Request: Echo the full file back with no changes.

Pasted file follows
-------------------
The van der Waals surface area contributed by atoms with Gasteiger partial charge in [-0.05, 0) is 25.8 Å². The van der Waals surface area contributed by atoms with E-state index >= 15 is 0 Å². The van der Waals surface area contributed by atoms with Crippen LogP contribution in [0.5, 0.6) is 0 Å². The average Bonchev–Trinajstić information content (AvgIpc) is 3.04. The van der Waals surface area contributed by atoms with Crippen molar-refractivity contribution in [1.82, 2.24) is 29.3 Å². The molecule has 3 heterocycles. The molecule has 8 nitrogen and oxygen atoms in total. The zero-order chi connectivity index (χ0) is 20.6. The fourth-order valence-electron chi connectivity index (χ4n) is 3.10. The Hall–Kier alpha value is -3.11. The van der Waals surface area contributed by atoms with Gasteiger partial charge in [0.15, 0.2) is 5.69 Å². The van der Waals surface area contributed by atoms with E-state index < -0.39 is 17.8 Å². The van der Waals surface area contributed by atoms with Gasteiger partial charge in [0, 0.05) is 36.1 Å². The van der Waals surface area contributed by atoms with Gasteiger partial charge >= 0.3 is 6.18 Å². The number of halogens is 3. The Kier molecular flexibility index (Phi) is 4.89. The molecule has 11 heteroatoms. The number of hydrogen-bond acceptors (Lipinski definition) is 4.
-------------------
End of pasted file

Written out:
The van der Waals surface area contributed by atoms with Gasteiger partial charge in [-0.05, 0) is 25.8 Å². The van der Waals surface area contributed by atoms with E-state index >= 15 is 0 Å². The van der Waals surface area contributed by atoms with Crippen LogP contribution in [0.5, 0.6) is 0 Å². The average Bonchev–Trinajstić information content (AvgIpc) is 3.04. The van der Waals surface area contributed by atoms with Crippen molar-refractivity contribution in [1.82, 2.24) is 29.3 Å². The molecule has 3 heterocycles. The molecule has 8 nitrogen and oxygen atoms in total. The zero-order chi connectivity index (χ0) is 20.6. The fourth-order valence-electron chi connectivity index (χ4n) is 3.10. The Hall–Kier alpha value is -3.11. The van der Waals surface area contributed by atoms with Gasteiger partial charge in [0.15, 0.2) is 5.69 Å². The van der Waals surface area contributed by atoms with E-state index < -0.39 is 17.8 Å². The van der Waals surface area contributed by atoms with Gasteiger partial charge in [0, 0.05) is 36.1 Å². The van der Waals surface area contributed by atoms with Gasteiger partial charge >= 0.3 is 6.18 Å². The number of halogens is 3. The Kier molecular flexibility index (Phi) is 4.89. The molecule has 11 heteroatoms. The number of hydrogen-bond acceptors (Lipinski definition) is 4.